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Redbridge’s schools bag above average GCSE grades

PUBLISHED: 17:43 02 February 2012

GCSE students celebrate their exam results at Ilford County High, one of the top performing schools, in August

GCSE students celebrate their exam results at Ilford County High, one of the top performing schools, in August

Archant

Newly released figures show 68.5 per cent of GCSE students in Redbridge achieved five A* to C grades including English and maths last year – 9.6 per cent above the national average.

The Department for Education has released a range of data giving pupils and parents a comprehensive picture of GCSE and A-level performance.

The borough’s GCSE results were slightly down on 2010 when 69.3 per cent of pupils achieved the same grades.

Woodford County High School, High Road, Woodford Green, was top of the tree, with all pupils getting five good GCSE grades including English and maths.

All Bancroft’s School pupils achieved three or more A-levels, with 99 per cent at Ilford County High, 97 per cent at Seven Kings High and 97 per cent at Woodford County High getting the same, the figures published last week show.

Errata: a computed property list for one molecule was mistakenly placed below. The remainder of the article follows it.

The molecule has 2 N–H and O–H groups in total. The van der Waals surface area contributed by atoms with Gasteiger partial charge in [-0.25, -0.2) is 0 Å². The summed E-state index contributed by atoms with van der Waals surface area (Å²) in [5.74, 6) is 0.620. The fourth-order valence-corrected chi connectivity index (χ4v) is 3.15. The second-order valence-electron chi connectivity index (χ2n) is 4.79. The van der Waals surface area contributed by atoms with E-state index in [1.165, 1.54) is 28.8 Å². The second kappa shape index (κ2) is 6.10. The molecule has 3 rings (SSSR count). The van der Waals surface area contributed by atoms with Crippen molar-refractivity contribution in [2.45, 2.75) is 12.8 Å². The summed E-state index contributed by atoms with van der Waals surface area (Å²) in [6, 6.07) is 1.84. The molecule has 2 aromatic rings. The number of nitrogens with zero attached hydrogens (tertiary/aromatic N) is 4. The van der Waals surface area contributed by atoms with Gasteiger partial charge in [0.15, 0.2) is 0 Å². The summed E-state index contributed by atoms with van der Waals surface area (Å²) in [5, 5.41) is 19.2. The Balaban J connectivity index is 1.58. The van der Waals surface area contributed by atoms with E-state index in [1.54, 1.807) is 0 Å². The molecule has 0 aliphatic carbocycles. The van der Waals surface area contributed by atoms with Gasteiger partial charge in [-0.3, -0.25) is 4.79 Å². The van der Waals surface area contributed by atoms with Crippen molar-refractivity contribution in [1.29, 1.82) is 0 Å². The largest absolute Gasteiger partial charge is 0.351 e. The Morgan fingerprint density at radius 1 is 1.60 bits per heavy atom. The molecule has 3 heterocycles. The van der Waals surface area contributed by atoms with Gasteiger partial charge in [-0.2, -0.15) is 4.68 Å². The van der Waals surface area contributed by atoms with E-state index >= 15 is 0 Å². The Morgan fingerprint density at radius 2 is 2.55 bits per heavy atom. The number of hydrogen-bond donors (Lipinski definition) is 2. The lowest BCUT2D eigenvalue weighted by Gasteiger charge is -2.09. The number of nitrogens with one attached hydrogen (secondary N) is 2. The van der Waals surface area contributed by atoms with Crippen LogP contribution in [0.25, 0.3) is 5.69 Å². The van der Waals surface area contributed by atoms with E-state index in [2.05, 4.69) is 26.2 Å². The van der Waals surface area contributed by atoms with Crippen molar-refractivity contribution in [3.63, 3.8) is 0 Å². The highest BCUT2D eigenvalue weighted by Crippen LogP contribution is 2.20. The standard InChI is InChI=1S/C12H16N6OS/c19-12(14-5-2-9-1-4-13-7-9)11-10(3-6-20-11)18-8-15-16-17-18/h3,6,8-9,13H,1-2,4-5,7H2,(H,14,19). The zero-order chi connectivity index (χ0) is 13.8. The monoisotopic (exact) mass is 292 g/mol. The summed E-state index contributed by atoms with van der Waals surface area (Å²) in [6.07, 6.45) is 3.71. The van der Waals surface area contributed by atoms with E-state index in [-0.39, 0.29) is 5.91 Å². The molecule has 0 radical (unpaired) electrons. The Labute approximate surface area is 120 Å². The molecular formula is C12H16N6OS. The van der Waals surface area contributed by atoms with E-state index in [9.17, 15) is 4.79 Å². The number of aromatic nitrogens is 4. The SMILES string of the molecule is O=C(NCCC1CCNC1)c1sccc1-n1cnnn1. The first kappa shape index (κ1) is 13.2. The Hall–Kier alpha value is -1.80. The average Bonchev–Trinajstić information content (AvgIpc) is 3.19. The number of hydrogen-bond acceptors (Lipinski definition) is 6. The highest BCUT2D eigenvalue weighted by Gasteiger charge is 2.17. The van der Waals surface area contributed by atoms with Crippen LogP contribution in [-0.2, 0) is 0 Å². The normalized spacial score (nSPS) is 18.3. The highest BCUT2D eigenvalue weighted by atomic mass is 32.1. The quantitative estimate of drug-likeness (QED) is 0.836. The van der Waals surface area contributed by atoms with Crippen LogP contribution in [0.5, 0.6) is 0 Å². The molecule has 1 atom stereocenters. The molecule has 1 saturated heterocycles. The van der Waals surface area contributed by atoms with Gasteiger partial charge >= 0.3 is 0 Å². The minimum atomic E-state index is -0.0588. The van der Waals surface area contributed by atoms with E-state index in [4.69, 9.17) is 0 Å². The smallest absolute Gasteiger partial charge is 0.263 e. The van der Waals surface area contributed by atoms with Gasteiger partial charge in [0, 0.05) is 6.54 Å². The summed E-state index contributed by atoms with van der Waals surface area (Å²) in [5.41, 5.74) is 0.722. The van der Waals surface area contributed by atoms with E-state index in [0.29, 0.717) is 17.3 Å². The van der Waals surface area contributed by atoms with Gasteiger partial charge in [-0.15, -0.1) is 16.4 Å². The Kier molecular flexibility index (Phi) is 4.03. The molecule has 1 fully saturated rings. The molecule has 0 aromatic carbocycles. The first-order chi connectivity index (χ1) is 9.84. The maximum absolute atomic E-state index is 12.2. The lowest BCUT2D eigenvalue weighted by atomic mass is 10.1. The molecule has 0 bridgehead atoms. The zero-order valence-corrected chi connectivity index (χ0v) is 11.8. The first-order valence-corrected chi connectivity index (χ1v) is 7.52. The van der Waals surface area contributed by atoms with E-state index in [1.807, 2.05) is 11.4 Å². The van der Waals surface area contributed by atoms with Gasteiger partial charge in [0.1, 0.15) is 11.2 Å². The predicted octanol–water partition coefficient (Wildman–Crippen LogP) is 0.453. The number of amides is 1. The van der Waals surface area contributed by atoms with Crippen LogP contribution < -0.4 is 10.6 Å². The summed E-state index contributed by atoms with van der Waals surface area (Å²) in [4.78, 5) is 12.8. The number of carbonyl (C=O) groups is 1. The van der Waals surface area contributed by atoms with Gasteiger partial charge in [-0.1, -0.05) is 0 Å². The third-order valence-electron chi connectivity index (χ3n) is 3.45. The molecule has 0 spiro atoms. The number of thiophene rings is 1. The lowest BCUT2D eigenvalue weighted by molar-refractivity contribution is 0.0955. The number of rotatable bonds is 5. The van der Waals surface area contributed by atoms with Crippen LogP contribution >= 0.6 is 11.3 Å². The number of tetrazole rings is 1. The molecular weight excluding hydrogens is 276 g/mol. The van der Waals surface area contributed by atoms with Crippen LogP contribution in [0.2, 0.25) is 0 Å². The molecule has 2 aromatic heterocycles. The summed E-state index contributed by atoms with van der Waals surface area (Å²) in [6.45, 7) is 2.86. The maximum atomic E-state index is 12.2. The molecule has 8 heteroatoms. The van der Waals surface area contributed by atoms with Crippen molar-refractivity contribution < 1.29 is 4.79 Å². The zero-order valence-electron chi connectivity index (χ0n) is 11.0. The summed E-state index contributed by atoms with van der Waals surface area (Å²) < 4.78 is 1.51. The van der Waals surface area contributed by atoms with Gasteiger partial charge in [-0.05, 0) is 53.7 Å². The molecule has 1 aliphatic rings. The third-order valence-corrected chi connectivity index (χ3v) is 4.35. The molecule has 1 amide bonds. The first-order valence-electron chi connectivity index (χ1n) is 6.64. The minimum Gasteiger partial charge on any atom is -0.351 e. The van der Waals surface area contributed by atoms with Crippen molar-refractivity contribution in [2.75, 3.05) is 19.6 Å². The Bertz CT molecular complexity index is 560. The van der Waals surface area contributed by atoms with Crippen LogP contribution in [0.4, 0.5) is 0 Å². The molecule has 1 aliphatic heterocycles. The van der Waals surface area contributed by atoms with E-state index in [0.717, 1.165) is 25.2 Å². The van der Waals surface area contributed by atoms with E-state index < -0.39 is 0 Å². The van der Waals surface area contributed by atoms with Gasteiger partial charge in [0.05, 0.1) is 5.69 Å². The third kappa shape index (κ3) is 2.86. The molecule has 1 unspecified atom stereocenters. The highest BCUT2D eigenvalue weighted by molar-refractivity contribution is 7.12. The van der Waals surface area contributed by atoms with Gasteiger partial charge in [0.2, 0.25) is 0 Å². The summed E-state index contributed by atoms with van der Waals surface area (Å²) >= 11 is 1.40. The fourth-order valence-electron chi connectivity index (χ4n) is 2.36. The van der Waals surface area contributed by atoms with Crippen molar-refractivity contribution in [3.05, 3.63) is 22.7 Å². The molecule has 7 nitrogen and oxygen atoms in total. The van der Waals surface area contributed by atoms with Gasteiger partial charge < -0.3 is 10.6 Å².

Jo Pomery, Woodford County’s headteacher, said: “We’re delighted. We’re lucky to have bright and motivated students and outstanding staff who work with great commitment.”

The Forest Academy, formerly Hainault Forest High School, in Harbourer Road, Hainault, had the lowest GCSE score with 49 per cent of pupils achieving five good grades in English and maths.

But that represented a 16 per cent increase since 2009 and 60 per cent of pupils got three A-levels.

Associate headteacher Will Thompson said: “At GCSE there is a very clear trajectory.

“For the sixth form, while it’s improving, we need to accelerate even faster.”

The figures also showed for the first time whether pupils were making expected progress in English and maths since leaving primary school – 82 per cent of Redbridge pupils were hitting the mark in English and 78.3 per cent in maths.

Visit www.education.gov.uk/schools/performance.


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